*(Note that since I already know that Graeber is pro-choice means he isn't a real person with his own preferences. He has just imported a standard suite of options. Don't be like this. This prediction is falsifiable, though just one mistake is probably a fluke.)

"Maintaining this apparatus seems even more important, to exponents of the “free market,” even than maintaining any sort of viable market economy. How else can one explain, for instance, what happened in the former Soviet Union, where one would have imagined the end of the Cold War would have led to the dismantling of the army and KGB and rebuilding the factories, but in fact what happened was precisely the other way around?"

And there's Graeber's bugbear "free market," as opposed to any kind of actual freedom.

The solution is easy; ending the cold war didn't suddenly annihilate socialism. To the extend the army exists instead of factories,* the government exists instead of the free market.

*(I have no idea if his claims are factually true.)

"Economically, this apparatus is pure dead weight; all the guns, surveillance cameras, and propaganda engines are extraordinarily expensive and really produce nothing, and as a result, it’s dragging the entire capitalist system down with it, and possibly, the earth itself."

Indeed, the free market doesn't produce that many 'guns' by which he means heavy military hardware, not firearms, for precisely the reason he states; it is not a good investment.

So yeah, learn what capitalism is.
"The spirals of financialization and endless string of economic bubbles we’ve been experience are a direct result of this apparatus."
Last I checked, even the "exponents of the “free market”" say this. Rather than blame a poorly defined and misunderstood term, though, we blame, specifically, inflation, and blame inflation on increasing the supply side of the supply-demand equation for currency.

"It’s no coincidence that the United States has become both the world’s major military (”security”) power and the major promoter of bogus securities. This apparatus exists to shred and pulverize the human imagination, to destroy any possibility of envisioning alternative futures."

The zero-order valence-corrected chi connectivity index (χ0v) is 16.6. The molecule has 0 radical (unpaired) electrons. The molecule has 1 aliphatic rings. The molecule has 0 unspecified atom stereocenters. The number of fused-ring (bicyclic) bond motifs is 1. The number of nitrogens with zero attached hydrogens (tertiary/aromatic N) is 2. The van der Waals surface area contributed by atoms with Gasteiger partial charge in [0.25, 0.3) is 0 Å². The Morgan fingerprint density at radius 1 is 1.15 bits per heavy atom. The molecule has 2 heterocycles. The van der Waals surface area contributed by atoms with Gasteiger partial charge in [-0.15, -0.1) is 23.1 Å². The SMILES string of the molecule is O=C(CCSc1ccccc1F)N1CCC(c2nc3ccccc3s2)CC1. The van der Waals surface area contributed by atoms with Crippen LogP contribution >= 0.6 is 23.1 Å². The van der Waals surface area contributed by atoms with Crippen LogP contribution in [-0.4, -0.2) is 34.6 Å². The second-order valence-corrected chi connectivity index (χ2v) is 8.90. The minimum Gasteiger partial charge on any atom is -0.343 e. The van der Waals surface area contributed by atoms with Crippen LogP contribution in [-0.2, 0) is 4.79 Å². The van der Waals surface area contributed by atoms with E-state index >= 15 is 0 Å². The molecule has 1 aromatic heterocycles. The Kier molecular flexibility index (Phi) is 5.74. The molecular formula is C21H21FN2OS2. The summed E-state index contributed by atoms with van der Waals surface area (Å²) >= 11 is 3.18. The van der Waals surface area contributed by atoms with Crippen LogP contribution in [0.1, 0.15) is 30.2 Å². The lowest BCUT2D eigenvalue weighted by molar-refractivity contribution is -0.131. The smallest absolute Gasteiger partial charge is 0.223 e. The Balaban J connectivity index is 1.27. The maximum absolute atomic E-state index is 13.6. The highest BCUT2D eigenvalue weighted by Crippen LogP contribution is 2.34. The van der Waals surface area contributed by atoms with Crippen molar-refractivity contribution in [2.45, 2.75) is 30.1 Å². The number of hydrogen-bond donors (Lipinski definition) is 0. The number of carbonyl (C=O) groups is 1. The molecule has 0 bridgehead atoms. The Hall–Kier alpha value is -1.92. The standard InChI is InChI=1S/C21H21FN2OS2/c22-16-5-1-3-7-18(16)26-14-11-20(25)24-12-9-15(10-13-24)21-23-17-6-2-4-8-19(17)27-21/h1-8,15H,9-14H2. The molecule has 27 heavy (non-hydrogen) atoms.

I think Graeber is allergic to substantiating his assertions. Perhaps I have a partial cure; "Graeber, one of the reasons for doing so is to clarify your point. There are many possible interpretations, only one of which you mean."

Also, the logical leap from the first sentence to the second is more of a space flight.
"What is debt, after all, but imaginary money whose value can only be realized in the future: future profits, the proceeds of the exploitation of workers not yet born."
That's only failed debt, like pathological gambling. The proper use of credit is to increase your cashflow far beyond the extra cost of the debt. You have a business proposition that can make $100,000, but you need $20,000 to start it up. Net, $80,000 minus fees. Healthy loan activity like this feeds actual wealth creation, and gives banks a legitimate income source.

The bank 'crisis' was not caused by this. Now I'm not substantiating things, but that's because I would just point you elsewhere.

"Finance capital in turn is the buying and selling of these imaginary future profits; and once one assumes that capitalism itself will be around for all eternity, the only kind of economic democracy left to imagine is one everyone is equally free to invest in the market—to grab their own piece in the game of buying and selling imaginary future profits, even if these profits are to be extracted from themselves. Freedom has become the right to share in the proceeds of one’s own permanent enslavement."

So now you can see why 'profits extracted from themselves' aren't bad. Again, the rest of the paragraph is just wild-eyed assertions.

I guess from his crack about 'permanent enslavement' he doesn't know how to pay down his debts. Probably has a lot on plastic with no assets to back it up.

Regardless, the rest of the article is like this, except:

"Rarely has a term come to be so utterly reviled. The standard line, which we accept more or less unthinkingly, is that communism means state control of the economy"
It's the 'standard line' because that's the actual definition. If that's not what you want to talk about, you need to use a different word so you can have a different meaning.